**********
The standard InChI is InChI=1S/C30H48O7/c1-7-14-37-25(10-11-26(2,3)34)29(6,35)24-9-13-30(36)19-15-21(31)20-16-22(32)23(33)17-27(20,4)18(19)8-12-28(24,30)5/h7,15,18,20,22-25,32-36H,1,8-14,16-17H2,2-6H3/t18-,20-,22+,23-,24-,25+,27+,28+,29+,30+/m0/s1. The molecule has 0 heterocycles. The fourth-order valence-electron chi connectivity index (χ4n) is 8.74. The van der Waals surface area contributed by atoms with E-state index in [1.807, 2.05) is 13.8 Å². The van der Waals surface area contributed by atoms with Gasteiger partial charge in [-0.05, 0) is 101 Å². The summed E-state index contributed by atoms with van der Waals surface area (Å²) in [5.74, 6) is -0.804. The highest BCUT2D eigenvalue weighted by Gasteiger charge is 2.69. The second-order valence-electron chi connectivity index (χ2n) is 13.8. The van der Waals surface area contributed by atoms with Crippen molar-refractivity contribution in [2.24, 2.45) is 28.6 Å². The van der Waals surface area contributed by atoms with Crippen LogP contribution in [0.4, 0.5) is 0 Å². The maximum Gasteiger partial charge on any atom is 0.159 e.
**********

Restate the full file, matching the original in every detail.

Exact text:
The standard InChI is InChI=1S/C30H48O7/c1-7-14-37-25(10-11-26(2,3)34)29(6,35)24-9-13-30(36)19-15-21(31)20-16-22(32)23(33)17-27(20,4)18(19)8-12-28(24,30)5/h7,15,18,20,22-25,32-36H,1,8-14,16-17H2,2-6H3/t18-,20-,22+,23-,24-,25+,27+,28+,29+,30+/m0/s1. The molecule has 0 heterocycles. The fourth-order valence-electron chi connectivity index (χ4n) is 8.74. The van der Waals surface area contributed by atoms with E-state index in [1.807, 2.05) is 13.8 Å². The van der Waals surface area contributed by atoms with Gasteiger partial charge in [-0.05, 0) is 101 Å². The summed E-state index contributed by atoms with van der Waals surface area (Å²) in [5.74, 6) is -0.804. The highest BCUT2D eigenvalue weighted by Gasteiger charge is 2.69. The second-order valence-electron chi connectivity index (χ2n) is 13.8. The van der Waals surface area contributed by atoms with Crippen molar-refractivity contribution in [2.24, 2.45) is 28.6 Å². The van der Waals surface area contributed by atoms with Crippen LogP contribution in [0.4, 0.5) is 0 Å². The maximum Gasteiger partial charge on any atom is 0.159 e.